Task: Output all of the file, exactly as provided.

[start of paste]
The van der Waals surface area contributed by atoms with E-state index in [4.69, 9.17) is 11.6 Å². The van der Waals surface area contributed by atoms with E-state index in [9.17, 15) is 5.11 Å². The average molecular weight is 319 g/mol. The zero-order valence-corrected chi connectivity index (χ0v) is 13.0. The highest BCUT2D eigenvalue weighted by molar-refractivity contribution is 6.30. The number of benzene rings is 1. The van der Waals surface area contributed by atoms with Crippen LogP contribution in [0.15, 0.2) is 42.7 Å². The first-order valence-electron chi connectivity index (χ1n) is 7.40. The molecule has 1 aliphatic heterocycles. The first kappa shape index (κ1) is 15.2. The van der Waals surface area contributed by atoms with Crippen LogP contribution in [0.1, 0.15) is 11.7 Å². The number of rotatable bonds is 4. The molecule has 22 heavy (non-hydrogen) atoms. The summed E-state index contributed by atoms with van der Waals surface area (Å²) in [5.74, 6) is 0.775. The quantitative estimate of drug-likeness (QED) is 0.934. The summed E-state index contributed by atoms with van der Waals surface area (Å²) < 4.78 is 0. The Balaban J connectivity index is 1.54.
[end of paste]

The van der Waals surface area contributed by atoms with E-state index in [4.69, 9.17) is 11.6 Å². The van der Waals surface area contributed by atoms with E-state index in [9.17, 15) is 5.11 Å². The average molecular weight is 319 g/mol. The zero-order valence-corrected chi connectivity index (χ0v) is 13.0. The highest BCUT2D eigenvalue weighted by molar-refractivity contribution is 6.30. The number of benzene rings is 1. The van der Waals surface area contributed by atoms with Crippen LogP contribution in [0.15, 0.2) is 42.7 Å². The first-order valence-electron chi connectivity index (χ1n) is 7.40. The molecule has 1 aliphatic heterocycles. The first kappa shape index (κ1) is 15.2. The van der Waals surface area contributed by atoms with Crippen LogP contribution in [0.1, 0.15) is 11.7 Å². The number of rotatable bonds is 4. The molecule has 22 heavy (non-hydrogen) atoms. The summed E-state index contributed by atoms with van der Waals surface area (Å²) in [5.74, 6) is 0.775. The quantitative estimate of drug-likeness (QED) is 0.934. The summed E-state index contributed by atoms with van der Waals surface area (Å²) < 4.78 is 0. The Balaban J connectivity index is 1.54.